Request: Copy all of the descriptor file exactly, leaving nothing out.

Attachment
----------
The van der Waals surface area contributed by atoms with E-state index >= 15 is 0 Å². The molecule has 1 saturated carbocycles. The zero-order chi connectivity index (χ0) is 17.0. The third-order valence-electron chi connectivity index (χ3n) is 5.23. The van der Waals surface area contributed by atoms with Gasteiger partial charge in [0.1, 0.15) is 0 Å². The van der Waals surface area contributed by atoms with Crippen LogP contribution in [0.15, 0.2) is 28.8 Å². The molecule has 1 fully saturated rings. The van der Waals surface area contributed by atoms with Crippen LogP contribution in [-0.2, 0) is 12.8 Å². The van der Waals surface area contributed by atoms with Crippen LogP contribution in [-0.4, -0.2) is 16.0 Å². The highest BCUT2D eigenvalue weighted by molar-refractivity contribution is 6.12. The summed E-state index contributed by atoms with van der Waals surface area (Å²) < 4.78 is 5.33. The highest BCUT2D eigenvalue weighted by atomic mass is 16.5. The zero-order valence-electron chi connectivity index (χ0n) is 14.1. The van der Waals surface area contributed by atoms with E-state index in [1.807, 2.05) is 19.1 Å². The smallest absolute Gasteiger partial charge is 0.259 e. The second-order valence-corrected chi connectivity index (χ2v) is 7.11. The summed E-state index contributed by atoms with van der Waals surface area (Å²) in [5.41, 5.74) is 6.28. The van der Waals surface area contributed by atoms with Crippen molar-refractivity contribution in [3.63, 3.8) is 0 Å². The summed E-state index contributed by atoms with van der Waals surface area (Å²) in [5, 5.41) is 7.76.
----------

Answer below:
The van der Waals surface area contributed by atoms with E-state index >= 15 is 0 Å². The molecule has 1 saturated carbocycles. The zero-order chi connectivity index (χ0) is 17.0. The third-order valence-electron chi connectivity index (χ3n) is 5.23. The van der Waals surface area contributed by atoms with Gasteiger partial charge in [0.1, 0.15) is 0 Å². The van der Waals surface area contributed by atoms with Crippen LogP contribution in [0.15, 0.2) is 28.8 Å². The molecule has 1 fully saturated rings. The van der Waals surface area contributed by atoms with Crippen LogP contribution in [-0.2, 0) is 12.8 Å². The van der Waals surface area contributed by atoms with Crippen LogP contribution in [-0.4, -0.2) is 16.0 Å². The highest BCUT2D eigenvalue weighted by molar-refractivity contribution is 6.12. The summed E-state index contributed by atoms with van der Waals surface area (Å²) < 4.78 is 5.33. The highest BCUT2D eigenvalue weighted by atomic mass is 16.5. The zero-order valence-electron chi connectivity index (χ0n) is 14.1. The van der Waals surface area contributed by atoms with E-state index in [1.807, 2.05) is 19.1 Å². The smallest absolute Gasteiger partial charge is 0.259 e. The second-order valence-corrected chi connectivity index (χ2v) is 7.11. The summed E-state index contributed by atoms with van der Waals surface area (Å²) in [5.41, 5.74) is 6.28. The van der Waals surface area contributed by atoms with Crippen molar-refractivity contribution in [3.63, 3.8) is 0 Å². The summed E-state index contributed by atoms with van der Waals surface area (Å²) in [5, 5.41) is 7.76.